Google+ Running in Cork, Ireland: History of the mens 100 metre record...

Wednesday, April 11, 2012

History of the mens 100 metre record...

With the 2012 Olympics coming up in London in a few months time, speculation is mounting as to whether Usain Bolt will set a new World record. He is currently the fastest man on earth having run 9.58 in Berlin in 2009. The question still remains as to how fast he can actually run.

For most of the 20th century, the 100m record was well above 10 seconds. The first person to go under 10 seconds proper with electronic timing was Jim Hines of the USA when he ran 9.95 seconds in the thin air of Mexico City for the 1968 Olympic games. Carl Lewis was the first sprinter to achieve the feat at a low altitude, with 9.97 seconds in 1983. Calvin Smith recorded a world record 9.93 seconds on 3 July 1983, and also became the first sprinter to run under ten seconds twice, repeating the feat in August that year.

In the World Championships in Tokyo in 1991, Carl Lewis ran 9.86 to become the first person to go under 9.9 seconds. Just one year later in July 1994, Leroy Burrell of the US improved it by a mere one hundredth of a second by running 9.85 in Lausanne, Switzerland. Donovan Bailey of Canada went on to lower it to 9.84 in 1996 before Maurice Greene of the US broke the 9.8 second barrier by running 9.79 seconds in Athens, Greece in June 1999.

Greene's record would stand for six years until Asafa Powell of Jamaica ran 9.77 seconds in June 2005 at  the Tsiklitiria Super Grand Prix meeting in Athens, Greece. He would improve this to 9.74 seconds in Rieti, Italy in September, 2007.

In May 2008, Usain Bolt starts his dominance of the sport by setting a new record of 9.72 at a Grand Prix meet in New York. In 2008, he would lower it to 9.69 seconds in the final at the Olympic games in  Beijing, China.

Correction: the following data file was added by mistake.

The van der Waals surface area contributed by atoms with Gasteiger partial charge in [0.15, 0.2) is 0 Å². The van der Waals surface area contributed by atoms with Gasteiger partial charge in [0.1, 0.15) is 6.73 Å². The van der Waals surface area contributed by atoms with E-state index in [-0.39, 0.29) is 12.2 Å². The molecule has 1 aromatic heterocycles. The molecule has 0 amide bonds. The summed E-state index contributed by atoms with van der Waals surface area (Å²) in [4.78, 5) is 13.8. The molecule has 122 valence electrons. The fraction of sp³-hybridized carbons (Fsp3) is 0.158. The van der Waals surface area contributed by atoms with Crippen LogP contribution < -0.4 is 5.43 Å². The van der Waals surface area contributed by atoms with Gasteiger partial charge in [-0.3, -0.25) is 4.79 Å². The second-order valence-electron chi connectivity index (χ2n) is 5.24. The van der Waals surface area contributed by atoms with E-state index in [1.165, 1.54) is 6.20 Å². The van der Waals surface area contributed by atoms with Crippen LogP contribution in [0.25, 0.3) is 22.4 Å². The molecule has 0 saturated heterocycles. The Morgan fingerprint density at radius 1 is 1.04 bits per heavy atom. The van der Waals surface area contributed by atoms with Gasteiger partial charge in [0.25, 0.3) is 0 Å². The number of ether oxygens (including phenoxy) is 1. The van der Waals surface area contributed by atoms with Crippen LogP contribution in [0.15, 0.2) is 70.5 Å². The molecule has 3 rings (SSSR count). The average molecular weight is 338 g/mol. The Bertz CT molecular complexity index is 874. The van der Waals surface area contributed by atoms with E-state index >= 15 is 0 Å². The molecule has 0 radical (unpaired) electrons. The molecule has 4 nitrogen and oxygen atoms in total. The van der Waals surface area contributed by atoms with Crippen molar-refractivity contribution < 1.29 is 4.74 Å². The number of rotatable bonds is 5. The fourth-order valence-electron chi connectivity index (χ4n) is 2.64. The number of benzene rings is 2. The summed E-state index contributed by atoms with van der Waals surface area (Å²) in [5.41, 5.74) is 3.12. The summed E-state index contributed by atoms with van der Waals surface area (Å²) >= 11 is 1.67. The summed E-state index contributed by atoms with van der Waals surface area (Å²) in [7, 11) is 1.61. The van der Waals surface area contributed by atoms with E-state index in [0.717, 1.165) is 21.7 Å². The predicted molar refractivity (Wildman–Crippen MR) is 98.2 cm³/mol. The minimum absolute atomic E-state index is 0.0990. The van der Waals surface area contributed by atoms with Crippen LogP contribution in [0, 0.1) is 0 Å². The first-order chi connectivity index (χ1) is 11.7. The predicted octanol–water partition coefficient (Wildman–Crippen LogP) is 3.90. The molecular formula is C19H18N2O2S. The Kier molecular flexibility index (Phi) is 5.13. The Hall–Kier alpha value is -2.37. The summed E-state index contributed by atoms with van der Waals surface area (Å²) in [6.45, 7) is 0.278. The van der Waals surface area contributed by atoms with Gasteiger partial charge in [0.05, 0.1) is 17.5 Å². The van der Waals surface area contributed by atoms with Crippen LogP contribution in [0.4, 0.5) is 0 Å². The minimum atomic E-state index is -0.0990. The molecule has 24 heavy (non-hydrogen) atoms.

For anyone used to following 100m events over the last 20 years, anything around 9.9x was considered pretty good. When you saw 9.8x then you knew it really fast. When the times got down to 9.7x then it was really amazing. To see Bolt break the 9.7 barrier in Beijing was really incredible when you consider how much faster than the fast 9.9x seconds back in the 80's. At the World Championships in Berlin in 2009, Bolt ran 9.58 seconds to break his previous record. In terms of a step change, a jump of 11 hundredth's of a second is huge. As you can see from the graph up above, Bolt's times have taken the 100 metres into a completely new area. Can he improve on it? Will anyone follow him?

There is evidence to suggest that Usain Bolt's times are having an impact on other sprinters as well. Professor Steve Haake of Sheffield Hallam University, who has analysed the records of every international 100m track event since 1888 said..."We see in 2008 what we call the Usain Bolt Effect. It is a little jump in performance when he appeared in that year. If we look at the top 25 sprinters and take Usain Bolt out of that list, so that you just analyse the other 24, you still get this step change. What's happened is that he's come on the block and the peer competition is such that everyone has improved. The Usain Bolt Effect improved overall performance of the top 25 sprinters by 0.9 per cent, so almost 1 per cent. When you think that this entire performance index improved in total by 10 per cent since 1948, it is quite extraordinary that the Usain Bolt Effect accounts for a significant proportion of that improvement."

Here is a video clip showing Usain Bolt breaking several world records in his career to date...100m (9.72, 9.69, 9.58), 200m (19.30 19.19), 4x100m relay (37.10)

1 comment:

Anonymous said...

Pretty cool stuff especially since everyone else is stepping up too!